1. Dress smart
While it is not unusual for the temperature to increase over the course of any long-distance running race, the Phoenix climate presents an unusually high variance in weather from start to finish. When the marathoners start at 7:40 a.m. the temperature will likely be in the 40’s. As the sun rises, so will the heat. Temperatures will reach the high 60’s by lunchtime.
Be careful not to overdress. It’s okay to be a little chilly before you start running; the rising temperature and your body heat will warm you up once you get going. If you’re concerned about staying warm pre-race, bring clothes that you don’t mind leaving behind. Rock n’ Roll will donate any clothes left behind to the Salvation Army.
2. Show up early
It seems every race organizer tells you to make sure to show up early, but it is especially important in this case. The point-to-point nature of both the half and the full marathon means that thousands of athletes will need to be dropped off in a hard-to-navigate area of downtown Phoenix.
Whether you’re being dropped off by friends or family, or taking the shuttle in from the finish line, plan to be at the start with plenty of time to spare. Use the restroom, do a short warm-up and find your corral. You will be calm and collected while others scramble around you.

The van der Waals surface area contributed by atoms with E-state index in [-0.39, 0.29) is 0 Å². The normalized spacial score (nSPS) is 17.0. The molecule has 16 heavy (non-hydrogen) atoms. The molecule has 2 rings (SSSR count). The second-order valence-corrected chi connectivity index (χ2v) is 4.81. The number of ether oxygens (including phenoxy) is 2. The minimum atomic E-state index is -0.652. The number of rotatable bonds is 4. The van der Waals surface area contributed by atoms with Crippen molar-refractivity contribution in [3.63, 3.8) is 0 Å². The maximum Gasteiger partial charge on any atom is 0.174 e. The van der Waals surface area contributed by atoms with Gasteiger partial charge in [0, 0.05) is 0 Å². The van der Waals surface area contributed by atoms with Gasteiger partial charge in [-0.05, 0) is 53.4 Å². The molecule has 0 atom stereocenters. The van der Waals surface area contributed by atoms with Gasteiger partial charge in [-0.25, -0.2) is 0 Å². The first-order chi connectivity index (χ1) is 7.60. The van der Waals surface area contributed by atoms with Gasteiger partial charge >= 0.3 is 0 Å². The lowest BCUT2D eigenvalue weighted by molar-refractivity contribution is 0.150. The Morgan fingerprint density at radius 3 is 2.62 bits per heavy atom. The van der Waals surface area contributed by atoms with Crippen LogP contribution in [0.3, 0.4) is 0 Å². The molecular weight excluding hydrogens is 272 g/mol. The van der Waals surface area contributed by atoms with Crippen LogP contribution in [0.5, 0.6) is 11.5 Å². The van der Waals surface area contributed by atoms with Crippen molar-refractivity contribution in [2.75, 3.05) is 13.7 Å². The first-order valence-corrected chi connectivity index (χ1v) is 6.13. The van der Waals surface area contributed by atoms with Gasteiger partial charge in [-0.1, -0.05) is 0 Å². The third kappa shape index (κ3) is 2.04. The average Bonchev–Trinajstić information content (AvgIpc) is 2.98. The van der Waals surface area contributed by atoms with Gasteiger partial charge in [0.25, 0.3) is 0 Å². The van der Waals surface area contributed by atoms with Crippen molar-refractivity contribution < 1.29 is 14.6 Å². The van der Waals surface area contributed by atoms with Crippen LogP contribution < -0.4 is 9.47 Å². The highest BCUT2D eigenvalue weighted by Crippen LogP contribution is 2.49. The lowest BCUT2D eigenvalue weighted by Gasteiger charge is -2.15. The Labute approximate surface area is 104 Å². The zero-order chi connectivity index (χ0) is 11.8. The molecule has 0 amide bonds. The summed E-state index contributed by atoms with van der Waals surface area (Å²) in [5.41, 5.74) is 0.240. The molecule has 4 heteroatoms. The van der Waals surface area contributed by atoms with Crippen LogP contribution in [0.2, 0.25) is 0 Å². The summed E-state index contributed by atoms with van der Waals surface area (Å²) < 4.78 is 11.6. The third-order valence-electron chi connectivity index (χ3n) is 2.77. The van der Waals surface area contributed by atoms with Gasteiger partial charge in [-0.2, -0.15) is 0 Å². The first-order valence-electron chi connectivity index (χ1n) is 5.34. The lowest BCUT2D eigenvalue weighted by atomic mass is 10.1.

3. Stick to your race plan
The design of the Arizona course makes it very easy to go out too fast. Both races start out extremely flat in the first few miles and then slowly build in elevation. You will feel great in the beginning. Stick to your pacing plan and don’t push too hard, or you will pay for it in the later miles.
4. Run in the middle of the street
This may sound like a strange tip, but it could save you from quite a bit of pain. The sides of the roads tend to be less level and more beat-up. Stick to the middle of the road and venture to the side only at fluid stations.
5. Wear sunglasses
This is a simple tip, but definitely one to take note of. It will be dark when you are lined up to start the race, but the sun will soon rise. Because the course takes runners directly east, it is important to have sunglasses. You don’t want to deal with the annoyance of squinting into the bright Arizona sun.
6. Warn your friends and relatives
The half marathon and the marathon have different finish lines. As a runner, you will have no problem navigating your way to the finish line, but it will not be as obvious to spectators. I’ve been a spectator at this race a few times, and I always see friends and family head over to the marathon finish line expecting to see their athlete finish, only to miss it because they were unintentionally watching elite runners finish the marathon instead.
7. Know the course
One of the advantages of a point-to-point course is that you get to see much more of the city you’re in. Both races cover ground in Phoenix, Scottsdale and Tempe, making for a fun race. Because the race spans a good part of the greater Phoenix area, it is smart to drive the course before race day. It will not only help your spectators get an idea of the best place to look for you, it will also provide you with a sense of the area in case you have to drop out of the race.